Google Digraphs: where Do These Come From

For some Google Instant fun, I decided to try all 26 two-letter combinations beginning with A. Most of the results were obvious, but a few were very surprising. You milage may varym since these results are affected by location and, maybe, history. Here’s the first listing for each digraph:

Aa–AAA.com
Ab–ABC.com
Ac–A.C. Moore (craft store)
Ad–Adobe
Ae–Aetna
Af–AFI (American Film Institute)
Ag–AGAME (online gaming)
Ah–AHL (ticker symbol of Aspen Insurance Holdings)
Ai–Airtran
Aj–Ajax (Wikipedia entry)
Ak–Army Knowledge Online
Al–Al Gore (Wikipedia entry)
Am–Amazon.com
An–Android.com
Ao–AOL
Ap–Apple
Ar–Area codes (www.bennetyee,org)
As–Ask.com
At–AT&T
Au–Audi of America
Av–Avis Car Rental
Aw–AwkwardFamilyPhotos.com
Ax–AXE (www.theaxeeffect.com)
Az–Aziz Ansari (New York Magazine article)

Some of these are just complete mysteries. I did appreciate American Film Institute, a personal favorite although not something that I am likely to search for. Any thoughts on the algorithm that might produce them. These results also suggest that Google Instant might not prove to be very practical once the novelty wears off. Much of the time, it is just flooding your eyeballs with useless information, and likely as not, I find myself picking a search term form the Google Suggest picklist.

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4 Responses to “Google Digraphs: where Do These Come From”

  1. Gary Arlen Says:

    What’s the political significance that APPLE is the AP preference… fence mending or just geek-speak? If so, nicely lined up in the geek ghetto sequence with Amazon, Android (wow… what a surprise) and AOL. Glad to know you’re an AFI fan too. Let’s see a movie .. oops, no movie titles on your digraphics list… NOT even AVatar …..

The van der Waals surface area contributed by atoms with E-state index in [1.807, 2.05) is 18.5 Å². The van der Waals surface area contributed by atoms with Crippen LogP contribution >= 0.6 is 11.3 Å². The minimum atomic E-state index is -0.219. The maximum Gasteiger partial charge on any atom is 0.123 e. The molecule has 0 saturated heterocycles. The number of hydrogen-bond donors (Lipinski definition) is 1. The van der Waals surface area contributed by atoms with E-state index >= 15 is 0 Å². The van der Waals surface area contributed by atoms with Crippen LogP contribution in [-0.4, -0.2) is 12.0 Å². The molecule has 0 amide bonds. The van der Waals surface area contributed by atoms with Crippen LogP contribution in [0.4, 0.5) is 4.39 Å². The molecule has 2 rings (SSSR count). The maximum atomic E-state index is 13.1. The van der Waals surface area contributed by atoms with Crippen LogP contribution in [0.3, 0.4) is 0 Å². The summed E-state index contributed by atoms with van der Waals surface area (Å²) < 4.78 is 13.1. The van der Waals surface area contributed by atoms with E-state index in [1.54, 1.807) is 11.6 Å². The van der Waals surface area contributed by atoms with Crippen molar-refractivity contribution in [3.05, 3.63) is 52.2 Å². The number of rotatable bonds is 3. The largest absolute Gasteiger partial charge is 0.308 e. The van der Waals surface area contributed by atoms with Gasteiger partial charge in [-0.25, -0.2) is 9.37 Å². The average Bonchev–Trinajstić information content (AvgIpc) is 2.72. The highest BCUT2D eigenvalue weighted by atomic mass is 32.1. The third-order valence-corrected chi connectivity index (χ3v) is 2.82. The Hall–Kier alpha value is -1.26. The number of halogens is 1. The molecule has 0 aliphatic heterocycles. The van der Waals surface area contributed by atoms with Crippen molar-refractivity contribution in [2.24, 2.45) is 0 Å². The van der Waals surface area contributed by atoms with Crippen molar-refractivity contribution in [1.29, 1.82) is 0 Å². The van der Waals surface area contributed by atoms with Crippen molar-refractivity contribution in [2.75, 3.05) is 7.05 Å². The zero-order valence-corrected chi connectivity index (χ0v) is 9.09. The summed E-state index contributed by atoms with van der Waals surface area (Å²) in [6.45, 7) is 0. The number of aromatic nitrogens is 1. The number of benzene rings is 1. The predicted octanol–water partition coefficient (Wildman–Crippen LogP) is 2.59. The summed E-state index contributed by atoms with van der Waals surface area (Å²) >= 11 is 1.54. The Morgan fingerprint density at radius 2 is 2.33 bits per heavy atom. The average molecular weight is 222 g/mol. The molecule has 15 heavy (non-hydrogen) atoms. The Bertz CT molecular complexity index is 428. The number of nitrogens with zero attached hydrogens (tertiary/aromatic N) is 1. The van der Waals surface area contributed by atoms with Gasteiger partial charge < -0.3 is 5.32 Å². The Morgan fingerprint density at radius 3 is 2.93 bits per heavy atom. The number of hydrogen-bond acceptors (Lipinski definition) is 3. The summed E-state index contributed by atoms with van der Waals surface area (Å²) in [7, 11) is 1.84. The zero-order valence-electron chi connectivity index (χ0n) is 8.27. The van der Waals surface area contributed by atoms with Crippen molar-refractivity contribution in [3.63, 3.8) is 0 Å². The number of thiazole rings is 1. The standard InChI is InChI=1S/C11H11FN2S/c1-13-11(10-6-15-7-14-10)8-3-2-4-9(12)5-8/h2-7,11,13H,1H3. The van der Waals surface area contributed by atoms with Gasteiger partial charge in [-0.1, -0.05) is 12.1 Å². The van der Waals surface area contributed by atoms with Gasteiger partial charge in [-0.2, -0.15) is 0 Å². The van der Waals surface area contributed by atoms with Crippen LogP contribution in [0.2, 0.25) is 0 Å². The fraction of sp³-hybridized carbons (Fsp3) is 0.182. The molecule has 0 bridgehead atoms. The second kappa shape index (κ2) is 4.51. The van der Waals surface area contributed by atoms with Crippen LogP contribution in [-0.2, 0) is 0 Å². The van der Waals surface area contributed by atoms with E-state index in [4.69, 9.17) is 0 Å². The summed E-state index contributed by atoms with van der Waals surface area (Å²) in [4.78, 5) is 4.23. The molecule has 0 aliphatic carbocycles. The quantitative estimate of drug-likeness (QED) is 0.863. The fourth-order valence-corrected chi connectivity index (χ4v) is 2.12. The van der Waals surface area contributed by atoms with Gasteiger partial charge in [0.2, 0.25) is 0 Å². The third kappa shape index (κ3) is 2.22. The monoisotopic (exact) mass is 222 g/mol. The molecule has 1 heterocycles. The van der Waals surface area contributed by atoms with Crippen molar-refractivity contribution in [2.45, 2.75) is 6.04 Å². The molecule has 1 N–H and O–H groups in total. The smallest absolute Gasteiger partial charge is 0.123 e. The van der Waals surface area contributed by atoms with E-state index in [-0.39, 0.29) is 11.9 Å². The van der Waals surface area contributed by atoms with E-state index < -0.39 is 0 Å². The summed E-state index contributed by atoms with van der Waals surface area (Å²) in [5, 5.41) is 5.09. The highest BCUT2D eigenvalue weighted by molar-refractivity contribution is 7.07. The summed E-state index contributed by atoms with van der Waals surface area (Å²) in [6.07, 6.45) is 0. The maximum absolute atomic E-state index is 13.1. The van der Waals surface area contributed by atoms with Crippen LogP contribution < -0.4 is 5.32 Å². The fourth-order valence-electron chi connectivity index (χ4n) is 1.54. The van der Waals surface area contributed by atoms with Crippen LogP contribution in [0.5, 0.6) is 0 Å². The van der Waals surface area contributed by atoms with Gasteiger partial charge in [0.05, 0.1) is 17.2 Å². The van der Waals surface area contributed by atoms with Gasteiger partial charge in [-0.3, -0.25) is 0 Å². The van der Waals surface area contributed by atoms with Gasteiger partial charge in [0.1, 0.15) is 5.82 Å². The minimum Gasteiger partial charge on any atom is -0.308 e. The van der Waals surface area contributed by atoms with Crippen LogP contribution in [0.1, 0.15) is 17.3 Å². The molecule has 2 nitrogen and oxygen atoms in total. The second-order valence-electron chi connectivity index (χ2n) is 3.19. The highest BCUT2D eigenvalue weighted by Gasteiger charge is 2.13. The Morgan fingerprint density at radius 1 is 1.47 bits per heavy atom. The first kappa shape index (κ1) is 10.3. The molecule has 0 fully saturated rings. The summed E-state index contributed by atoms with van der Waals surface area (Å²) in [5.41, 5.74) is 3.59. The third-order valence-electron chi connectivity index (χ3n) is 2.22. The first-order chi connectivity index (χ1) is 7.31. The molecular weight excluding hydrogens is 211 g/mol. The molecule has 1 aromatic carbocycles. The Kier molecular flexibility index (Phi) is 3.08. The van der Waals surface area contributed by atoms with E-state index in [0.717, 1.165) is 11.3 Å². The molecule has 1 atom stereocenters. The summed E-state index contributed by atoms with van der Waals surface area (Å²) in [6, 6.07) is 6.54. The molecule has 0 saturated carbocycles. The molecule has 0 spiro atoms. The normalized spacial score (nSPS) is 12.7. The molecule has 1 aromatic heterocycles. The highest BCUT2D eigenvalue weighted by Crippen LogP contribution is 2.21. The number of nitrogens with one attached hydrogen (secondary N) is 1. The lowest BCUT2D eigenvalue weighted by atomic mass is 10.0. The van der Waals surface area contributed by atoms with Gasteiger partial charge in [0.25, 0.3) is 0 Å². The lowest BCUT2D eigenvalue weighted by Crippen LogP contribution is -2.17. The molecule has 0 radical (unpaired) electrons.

• swildstrom Says:

      I assume these are done by algorithm, since I can;t imagine a human being coming up with this list. So I don;t think there’s any significance to any of it.

    • wmcintire Says:

      I would add to what Steve says by saying that it’s probably an algorithm that mixes the most popular searches with who is paying Google money to have their searches pop up higher. Nothing of great value is free on the internet, no matter how it appears. Everybody’s making their money somewhere.

      • swildstrom Says:

        Google has always been good about clearly identifying paid results and, as on old-fashioned Google searches, paid results come up on instant pages at the top, marked as such. Some of the instant search results (e.g., Amazon) come up with sponsored links, others (e.g., ABC) do not.

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